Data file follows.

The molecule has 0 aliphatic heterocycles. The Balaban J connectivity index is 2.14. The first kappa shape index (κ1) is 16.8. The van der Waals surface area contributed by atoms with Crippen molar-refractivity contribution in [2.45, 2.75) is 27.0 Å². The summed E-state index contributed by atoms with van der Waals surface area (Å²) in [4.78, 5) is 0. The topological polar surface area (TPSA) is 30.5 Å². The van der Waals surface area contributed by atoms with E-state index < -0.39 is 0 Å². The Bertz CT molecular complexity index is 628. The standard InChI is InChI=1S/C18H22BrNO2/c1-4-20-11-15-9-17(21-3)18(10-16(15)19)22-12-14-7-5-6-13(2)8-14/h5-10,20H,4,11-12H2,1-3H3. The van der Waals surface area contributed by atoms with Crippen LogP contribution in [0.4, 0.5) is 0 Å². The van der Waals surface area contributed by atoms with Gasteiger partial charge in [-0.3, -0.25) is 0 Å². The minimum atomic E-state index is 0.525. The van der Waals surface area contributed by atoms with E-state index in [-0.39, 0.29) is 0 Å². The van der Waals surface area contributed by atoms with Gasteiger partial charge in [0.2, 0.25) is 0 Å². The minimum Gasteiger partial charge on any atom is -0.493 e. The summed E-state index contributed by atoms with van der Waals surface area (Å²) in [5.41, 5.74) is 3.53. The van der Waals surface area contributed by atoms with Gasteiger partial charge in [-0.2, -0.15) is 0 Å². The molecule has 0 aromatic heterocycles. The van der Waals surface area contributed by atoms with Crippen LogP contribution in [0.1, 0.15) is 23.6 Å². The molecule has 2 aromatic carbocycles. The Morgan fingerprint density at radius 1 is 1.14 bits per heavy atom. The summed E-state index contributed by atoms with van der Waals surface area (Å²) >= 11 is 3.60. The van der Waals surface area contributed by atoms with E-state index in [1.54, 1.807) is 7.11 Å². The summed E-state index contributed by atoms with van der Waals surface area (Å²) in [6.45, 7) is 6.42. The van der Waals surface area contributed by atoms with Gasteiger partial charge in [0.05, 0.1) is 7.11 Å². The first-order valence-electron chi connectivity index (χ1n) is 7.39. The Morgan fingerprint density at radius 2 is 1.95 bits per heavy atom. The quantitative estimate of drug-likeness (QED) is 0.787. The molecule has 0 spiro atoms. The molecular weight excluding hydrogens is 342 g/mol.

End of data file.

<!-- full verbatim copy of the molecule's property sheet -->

The molecule has 0 aliphatic heterocycles. The Balaban J connectivity index is 2.14. The first kappa shape index (κ1) is 16.8. The van der Waals surface area contributed by atoms with Crippen molar-refractivity contribution in [2.45, 2.75) is 27.0 Å². The summed E-state index contributed by atoms with van der Waals surface area (Å²) in [4.78, 5) is 0. The topological polar surface area (TPSA) is 30.5 Å². The van der Waals surface area contributed by atoms with E-state index < -0.39 is 0 Å². The Bertz CT molecular complexity index is 628. The standard InChI is InChI=1S/C18H22BrNO2/c1-4-20-11-15-9-17(21-3)18(10-16(15)19)22-12-14-7-5-6-13(2)8-14/h5-10,20H,4,11-12H2,1-3H3. The van der Waals surface area contributed by atoms with Crippen LogP contribution in [0.4, 0.5) is 0 Å². The van der Waals surface area contributed by atoms with Gasteiger partial charge in [-0.3, -0.25) is 0 Å². The minimum atomic E-state index is 0.525. The van der Waals surface area contributed by atoms with E-state index in [-0.39, 0.29) is 0 Å². The van der Waals surface area contributed by atoms with Gasteiger partial charge in [0.2, 0.25) is 0 Å². The minimum Gasteiger partial charge on any atom is -0.493 e. The summed E-state index contributed by atoms with van der Waals surface area (Å²) in [5.41, 5.74) is 3.53. The van der Waals surface area contributed by atoms with Gasteiger partial charge in [-0.2, -0.15) is 0 Å². The molecule has 0 aromatic heterocycles. The van der Waals surface area contributed by atoms with Crippen LogP contribution in [0.1, 0.15) is 23.6 Å². The molecule has 2 aromatic carbocycles. The Morgan fingerprint density at radius 1 is 1.14 bits per heavy atom. The summed E-state index contributed by atoms with van der Waals surface area (Å²) >= 11 is 3.60. The van der Waals surface area contributed by atoms with E-state index in [1.54, 1.807) is 7.11 Å². The summed E-state index contributed by atoms with van der Waals surface area (Å²) in [6.45, 7) is 6.42. The van der Waals surface area contributed by atoms with Gasteiger partial charge in [0.05, 0.1) is 7.11 Å². The first-order valence-electron chi connectivity index (χ1n) is 7.39. The Morgan fingerprint density at radius 2 is 1.95 bits per heavy atom. The quantitative estimate of drug-likeness (QED) is 0.787. The molecule has 0 spiro atoms. The molecular weight excluding hydrogens is 342 g/mol.